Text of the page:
Quantcast
Skip to Main Content
The Last of Us Part II
Game Reviews

The Last of Us Part II

Gritty post-apocalyptic realism slammed in your face – with a touch of zombies and little subtlety.

Spiffy Rating Image
Review + Affiliate Policy

Over the years I’ve come to realize that I’ll have a better time with games, movies, television and so on if I hop into them myself before reading anything about them. If someone tells me about media they’ve enjoyed, it’s probably wise to check it out. On the other hand, previews and reviews tend to be a great way of tainting an experience before one’s actually had it, and I say this as someone who writes video game reviews.  We live in a world where you can watch hours of gameplay from anything you’d want to see before buying it. You’re perfectly capable of making up your own mind in 2020.

Case in point: Naughty Dog’s The Last of Us Part II, a highly controversial game when it comes to the Very Online crowd. But what if we did what we all probably should do and ignored that crowd, knowing they don’t have much to say? What if we checked the game out for ourselves? Let’s take a look.

Years after the blood-spattered conclusion of the first game, antihero and video game dad Joel and his teenage ward Ellie live in a burgeoning community of survivors determined to bring civilization back. If you weren’t familiar, this is a land devastated by a fungal infection that’s turned the majority of humanity into infected maniacs bent on chowing down on anyone who’s not shroom’d. That was about twenty years ago, though, and now we’re mostly talking about the remnants of humanity and what will become of them.

To understate things a bit, Joel plays less of a leading role in this game; we mostly follow an older, saltier Ellie and new lead Abby as they make their way through a devastated post-apocalyptic world, dealing with mushroom zombies, gun-toting humans and the ravaged landscape along the way.

From a plot perspective, TLOU2 does pretty much what we’ve come to expect from the modern generation of cinematic video games: summer blockbuster-style emotional manipulation with a dash of interactivity here and there. Plot beats arrive with sweeping, orchestral reminders of how you’re supposed to feel about them, then are followed with a bit of stealth-focused combat which in turn makes way for the next heartstring-crushing moment. It’s still a video game, of course, and video games don’t do subtlety. The player isn’t trusted to draw their own conclusions about events, so those events are smashed home with all the subtlety of a rocket-powered sledgehammer – and you’re still not allowed to, say, go through a doorway before your chatty NPC companion.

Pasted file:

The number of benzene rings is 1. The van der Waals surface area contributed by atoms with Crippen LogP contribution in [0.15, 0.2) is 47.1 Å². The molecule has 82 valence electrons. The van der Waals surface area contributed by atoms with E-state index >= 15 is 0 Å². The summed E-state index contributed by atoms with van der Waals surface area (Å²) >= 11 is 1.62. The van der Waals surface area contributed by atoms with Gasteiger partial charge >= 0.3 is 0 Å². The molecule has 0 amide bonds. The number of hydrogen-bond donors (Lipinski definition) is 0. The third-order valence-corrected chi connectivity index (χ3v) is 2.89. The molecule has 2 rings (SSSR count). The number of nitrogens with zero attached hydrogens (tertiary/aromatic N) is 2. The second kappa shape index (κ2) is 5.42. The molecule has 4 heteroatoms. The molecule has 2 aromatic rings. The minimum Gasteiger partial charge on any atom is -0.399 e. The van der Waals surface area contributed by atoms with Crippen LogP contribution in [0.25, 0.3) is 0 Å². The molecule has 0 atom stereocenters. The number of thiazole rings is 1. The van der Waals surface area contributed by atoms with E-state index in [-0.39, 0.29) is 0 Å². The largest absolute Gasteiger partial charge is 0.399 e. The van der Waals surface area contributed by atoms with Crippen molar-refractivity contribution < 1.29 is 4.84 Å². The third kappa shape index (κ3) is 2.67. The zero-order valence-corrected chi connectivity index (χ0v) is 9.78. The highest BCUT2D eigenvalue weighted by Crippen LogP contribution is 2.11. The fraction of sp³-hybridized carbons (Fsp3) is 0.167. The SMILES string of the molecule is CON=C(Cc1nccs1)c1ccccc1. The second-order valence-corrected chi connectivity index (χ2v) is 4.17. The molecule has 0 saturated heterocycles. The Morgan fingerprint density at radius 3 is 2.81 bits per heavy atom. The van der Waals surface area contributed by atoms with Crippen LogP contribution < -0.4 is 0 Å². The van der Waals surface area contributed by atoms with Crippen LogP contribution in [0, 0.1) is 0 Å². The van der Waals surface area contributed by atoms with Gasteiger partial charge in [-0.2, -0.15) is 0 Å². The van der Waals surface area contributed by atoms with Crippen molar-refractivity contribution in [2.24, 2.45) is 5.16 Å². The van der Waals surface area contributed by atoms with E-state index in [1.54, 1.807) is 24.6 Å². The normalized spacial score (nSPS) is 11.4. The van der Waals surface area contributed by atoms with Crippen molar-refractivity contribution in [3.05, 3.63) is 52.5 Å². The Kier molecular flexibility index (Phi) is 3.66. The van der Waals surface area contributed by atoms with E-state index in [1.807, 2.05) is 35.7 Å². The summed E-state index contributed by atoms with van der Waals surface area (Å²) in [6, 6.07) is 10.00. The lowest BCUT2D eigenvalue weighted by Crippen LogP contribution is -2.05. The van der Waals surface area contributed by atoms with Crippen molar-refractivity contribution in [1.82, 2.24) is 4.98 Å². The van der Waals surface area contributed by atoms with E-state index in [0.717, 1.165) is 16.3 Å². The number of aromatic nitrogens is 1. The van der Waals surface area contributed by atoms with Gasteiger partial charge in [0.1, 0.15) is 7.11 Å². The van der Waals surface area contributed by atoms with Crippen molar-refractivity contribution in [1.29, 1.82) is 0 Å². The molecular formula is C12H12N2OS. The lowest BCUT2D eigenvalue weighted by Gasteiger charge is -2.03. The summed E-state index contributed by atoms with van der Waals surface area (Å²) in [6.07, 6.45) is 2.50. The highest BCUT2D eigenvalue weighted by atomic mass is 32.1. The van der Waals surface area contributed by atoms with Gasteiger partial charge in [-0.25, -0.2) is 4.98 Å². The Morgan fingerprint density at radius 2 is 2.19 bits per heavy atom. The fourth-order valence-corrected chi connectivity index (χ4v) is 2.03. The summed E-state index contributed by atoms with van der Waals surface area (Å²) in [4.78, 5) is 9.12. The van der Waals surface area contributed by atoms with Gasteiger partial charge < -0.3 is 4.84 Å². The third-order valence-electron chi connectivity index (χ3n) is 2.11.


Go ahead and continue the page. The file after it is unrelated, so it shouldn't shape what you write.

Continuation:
The whole affair is about on par with your average YA novel from a storytelling perspective (brutal digitized violence and sex scenes aside, but even those feel like a strained effort at Making The Viewer Uncomfortable as per the crumpled, dog-eared playbook of the past generation or so of media). That’s not exactly a criticism, it’s more a statement of the medium as it stands right now. There’s a big sign over the stage that lights up when you’re supposed to gasp, cry, applaud and so on. Don’t come in expecting a deep, nuanced experience and you probably won’t be disappointed.

How about gameplay, then? It’s…a lot like the first game. You spend a lot of time skulking around from shadow to shadow, avoiding the enemy of the day – either dumb-but-fast zombies or surprisingly clever human opponents. Getting the drop on baddies is as satisfying as ever, with a few minor upgrades here and there like the ability to stealth-kill Clicker zombies without using consumable items. Zombie sections tend to be tense, slow-paced sneaking sessions where one wrong move leads to a trip back to the most recent checkpoint. They’re there to cleanse the palate between the sickeningly sweet and stomach-churningly spicy story beats.

Battles against humans, meanwhile, make for a great time, since they’ll act as a group and work to outsmart you. They send scouts, respond to their comrades being taken out and communicate with each other as you work your way through detailed setpiece after setpiece. You can successfully approach battles against humans with both a stealthy and a guns-blazing approach, even switching between the two as necessary. The moments when you’re actually in control of TLOU2 feel great.

Graphically, TLOU2 looks pretty good. One consideration is the PS4 hardware is showing its age at this point, and this is a game that pushes it to the limit; while environments and plot-relevant characters look pretty good (especially when playing on a beefier PS4 Pro), less important NPCs are equally less graphically impressive. That’s a minor gripe, and there’s not a lot to complain about from a presentation standpoint. If you’re into the hard-edged realism of post-Walking Dead zombie games, you’re going to be into how TLOU2 looks.

You’re also going to be into how it plays and probably into how it tells its very post-Walking Dead zombie tale as well. The Last of Us Part II follows a road that’s well-trodden by this point. Grimdark “the humans are the real monsters!!!” storytelling is about the only zombie narrative anyone tells these days, so this game probably won’t blow any minds. It does show that extra polish and development time can make for a perfectly acceptable video game experience, but a masterpiece? Nah, and I’d argue it’s generally not as good as the first game, outside of marginal improvements to a gameplay experience that already worked just fine. But it’s still a decent sequel that’s worth the bucks and weekend it’ll take you to get through it. When you can pick it up for half that price in a few months…that’s an easy sell.

About the Author: Cory Galliher